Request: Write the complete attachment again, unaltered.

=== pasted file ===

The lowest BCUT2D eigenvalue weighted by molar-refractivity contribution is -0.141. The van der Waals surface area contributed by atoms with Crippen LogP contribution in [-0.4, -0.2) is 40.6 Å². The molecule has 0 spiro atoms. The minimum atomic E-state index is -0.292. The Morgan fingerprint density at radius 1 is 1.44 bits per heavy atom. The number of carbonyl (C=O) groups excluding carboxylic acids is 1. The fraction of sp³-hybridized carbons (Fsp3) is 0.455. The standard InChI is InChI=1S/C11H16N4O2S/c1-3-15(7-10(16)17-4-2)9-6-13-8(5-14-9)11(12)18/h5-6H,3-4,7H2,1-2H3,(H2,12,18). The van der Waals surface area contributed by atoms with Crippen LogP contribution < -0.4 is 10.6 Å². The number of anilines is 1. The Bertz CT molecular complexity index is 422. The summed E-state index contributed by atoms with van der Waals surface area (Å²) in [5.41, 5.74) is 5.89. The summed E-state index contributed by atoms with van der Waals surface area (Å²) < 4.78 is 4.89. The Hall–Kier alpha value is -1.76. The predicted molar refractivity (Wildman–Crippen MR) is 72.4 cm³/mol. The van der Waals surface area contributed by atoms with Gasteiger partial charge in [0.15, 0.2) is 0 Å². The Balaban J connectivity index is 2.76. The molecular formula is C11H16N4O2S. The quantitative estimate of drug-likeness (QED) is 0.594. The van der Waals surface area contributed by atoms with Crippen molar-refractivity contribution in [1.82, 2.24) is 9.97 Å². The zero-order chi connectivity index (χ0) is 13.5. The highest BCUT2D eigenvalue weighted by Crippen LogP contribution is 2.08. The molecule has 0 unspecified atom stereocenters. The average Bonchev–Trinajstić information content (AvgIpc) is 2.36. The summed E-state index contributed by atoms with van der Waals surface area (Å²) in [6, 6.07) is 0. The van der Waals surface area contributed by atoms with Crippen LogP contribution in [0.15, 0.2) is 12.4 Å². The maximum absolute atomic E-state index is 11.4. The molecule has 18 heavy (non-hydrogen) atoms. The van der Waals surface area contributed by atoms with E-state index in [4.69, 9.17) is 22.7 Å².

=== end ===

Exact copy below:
The lowest BCUT2D eigenvalue weighted by molar-refractivity contribution is -0.141. The van der Waals surface area contributed by atoms with Crippen LogP contribution in [-0.4, -0.2) is 40.6 Å². The molecule has 0 spiro atoms. The minimum atomic E-state index is -0.292. The Morgan fingerprint density at radius 1 is 1.44 bits per heavy atom. The number of carbonyl (C=O) groups excluding carboxylic acids is 1. The fraction of sp³-hybridized carbons (Fsp3) is 0.455. The standard InChI is InChI=1S/C11H16N4O2S/c1-3-15(7-10(16)17-4-2)9-6-13-8(5-14-9)11(12)18/h5-6H,3-4,7H2,1-2H3,(H2,12,18). The van der Waals surface area contributed by atoms with Crippen LogP contribution < -0.4 is 10.6 Å². The number of anilines is 1. The Bertz CT molecular complexity index is 422. The summed E-state index contributed by atoms with van der Waals surface area (Å²) in [5.41, 5.74) is 5.89. The summed E-state index contributed by atoms with van der Waals surface area (Å²) < 4.78 is 4.89. The Hall–Kier alpha value is -1.76. The predicted molar refractivity (Wildman–Crippen MR) is 72.4 cm³/mol. The van der Waals surface area contributed by atoms with Gasteiger partial charge in [0.15, 0.2) is 0 Å². The Balaban J connectivity index is 2.76. The molecular formula is C11H16N4O2S. The quantitative estimate of drug-likeness (QED) is 0.594. The van der Waals surface area contributed by atoms with Crippen molar-refractivity contribution in [1.82, 2.24) is 9.97 Å². The zero-order chi connectivity index (χ0) is 13.5. The highest BCUT2D eigenvalue weighted by Crippen LogP contribution is 2.08. The molecule has 0 unspecified atom stereocenters. The average Bonchev–Trinajstić information content (AvgIpc) is 2.36. The summed E-state index contributed by atoms with van der Waals surface area (Å²) in [6, 6.07) is 0. The van der Waals surface area contributed by atoms with Crippen LogP contribution in [0.15, 0.2) is 12.4 Å². The maximum absolute atomic E-state index is 11.4. The molecule has 18 heavy (non-hydrogen) atoms. The van der Waals surface area contributed by atoms with E-state index in [4.69, 9.17) is 22.7 Å².